Geneva to Paris where he settled in
October 1924.
There, in the Latin Quarter, he headed
up the UNR government-in-exile and pub-
lished the paper "Tryzub (Trident)".
Schwartzbard gained French citizenship in
1925.Schwartzbard became aware that
Petliura was also living in Paris and he
began to stalk the UNR leader. On 26
May 1926, Schwartzbard assassinated
Petliura in broad daylight as he was walk-
ing in the street, proclaiming loudly as he
fired his fatal shots that he was avenging
the pogroms. Schwartzbard waited quiet-
ly at the scene for the police to arrest him.
He was put on trial for murder and
defended by the famed North African left-
ist lawyer Henri Torres. Described by one
of his enemies as "a communist, an anar-
chist... who is never indifferent", Torres
had previously successfully defended the
famous Spanish anarchist guerrillas
Buenaventura Durruti, Francisco Ascaso
and Gregorio Jover, plus the Catalan sep-
aratist Francisco Macia, during the Primo
de Rivera dictatorship. He later went on to
defeat a charge in 1951 against CNT-in-
exile secretary-general Jose Peirats
(author of the anarcho-syndicalist CNT's
"official" account of Spain, "Anarchists in
the Spanish Revolution") and two other
CNT leaders despite Torres having joined
the French Communist Party.
The prosecution suggested that
Schwartzbard was actually acting on
behalf of Soviet intelligence, and that he
knew OGPU agent Mikhail Volodin.
OGPU was the Unified State Political
Administration, Stalin's restructuring of the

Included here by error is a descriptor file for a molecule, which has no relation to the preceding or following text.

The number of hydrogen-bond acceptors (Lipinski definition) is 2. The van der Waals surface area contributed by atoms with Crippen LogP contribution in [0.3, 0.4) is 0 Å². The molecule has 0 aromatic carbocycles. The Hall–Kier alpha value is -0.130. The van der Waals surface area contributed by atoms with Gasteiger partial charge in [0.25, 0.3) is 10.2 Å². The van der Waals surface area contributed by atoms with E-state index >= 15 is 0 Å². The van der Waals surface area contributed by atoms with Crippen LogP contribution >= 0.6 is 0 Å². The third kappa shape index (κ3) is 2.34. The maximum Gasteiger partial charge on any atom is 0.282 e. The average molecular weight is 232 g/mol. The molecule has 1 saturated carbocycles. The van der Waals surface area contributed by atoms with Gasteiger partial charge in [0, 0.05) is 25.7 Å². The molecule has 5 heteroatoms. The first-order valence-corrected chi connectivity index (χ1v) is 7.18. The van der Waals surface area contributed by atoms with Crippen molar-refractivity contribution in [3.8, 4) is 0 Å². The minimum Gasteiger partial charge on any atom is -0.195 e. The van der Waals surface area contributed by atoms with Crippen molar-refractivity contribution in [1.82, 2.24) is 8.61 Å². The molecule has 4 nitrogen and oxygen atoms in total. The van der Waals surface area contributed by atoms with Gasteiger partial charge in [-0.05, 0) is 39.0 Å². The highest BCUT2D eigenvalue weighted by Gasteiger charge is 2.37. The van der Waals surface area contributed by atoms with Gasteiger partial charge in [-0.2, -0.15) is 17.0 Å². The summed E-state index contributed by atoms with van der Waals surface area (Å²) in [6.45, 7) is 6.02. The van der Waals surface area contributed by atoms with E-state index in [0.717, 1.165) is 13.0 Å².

notorious Bolshevik Cheka death-squad /
political terrorism organisation that had
been responsible for the murder and
detention of so many anarchists during the
Bolshevik counter-revolutions in Russia
and Ukraine.
The prosecution alleged that
Schwartzbard was a pawn in a Stalinist
plot to prevent the resurgence of Ukrainian
nationalism by assassinating the UNR
leader. But Schwartzbard's origins make
this seem unlikely. In any case, the asser-
tion of an OGPU link was never proven
and Schwartzbard was acquitted by a
French jury on the grounds that he had
committed a "crime of passion".
The sensational trial and acquittal was
covered in the world's major newspapers
and Schwartzbard became famous. But
he preferred obscurity and it was as a trav-
elling salesman for a Yiddish encyclopae-
dia that he visited Cape Town in 1938.
By this stage, he was well-known in
Yiddish-speaking circles for his poetry and
his writings, notably: "Troymen un
Virklikhkayt" (Dreams and Reality)", 1920;
"In Krig - Mit Zikh Aleyn (At War - With
Myself)", 1933; and his autobiography
"In'm Loyd Fun Yorn (In the Course of
Years)", 1934.
He had only been in South Africa for a
month when he suffered a heart attack
and died. He was buried with great cere-
mony at the Maitland Jewish Cemetery in
the largest public funeral held in Cape
Town to that date.
Schwartzbard had previously applied
for the right to settle in British-occupied
Palestine, but had been refused. So in
1967, a committee established in Israel
arranged for Schwartzbard's remains to be
disinterred and reburied in the Heroes'
Acre at Natanya, a resting-place for
Jewish military heroes. But his original
grave-stone can still be visited at Maitland
where every year, the local Jewish com-
munity performs a ceremony in remem-
brance of him.
In May 2000, South African anarchists
visited the place in the Pere le Chaise
cemetery in Paris where Makhno's ashes
are interred and inserted a Zulu-language
anarchist pamphlet into the flower-holder
in honour of how far afield Makhnovist
ideas have spread since the 1930s. In
similar fashion, we honour the memory of
Shalom Schwartzbard for the direct action
he took against racist oppressors.
- Michael Schmidt (ZACF)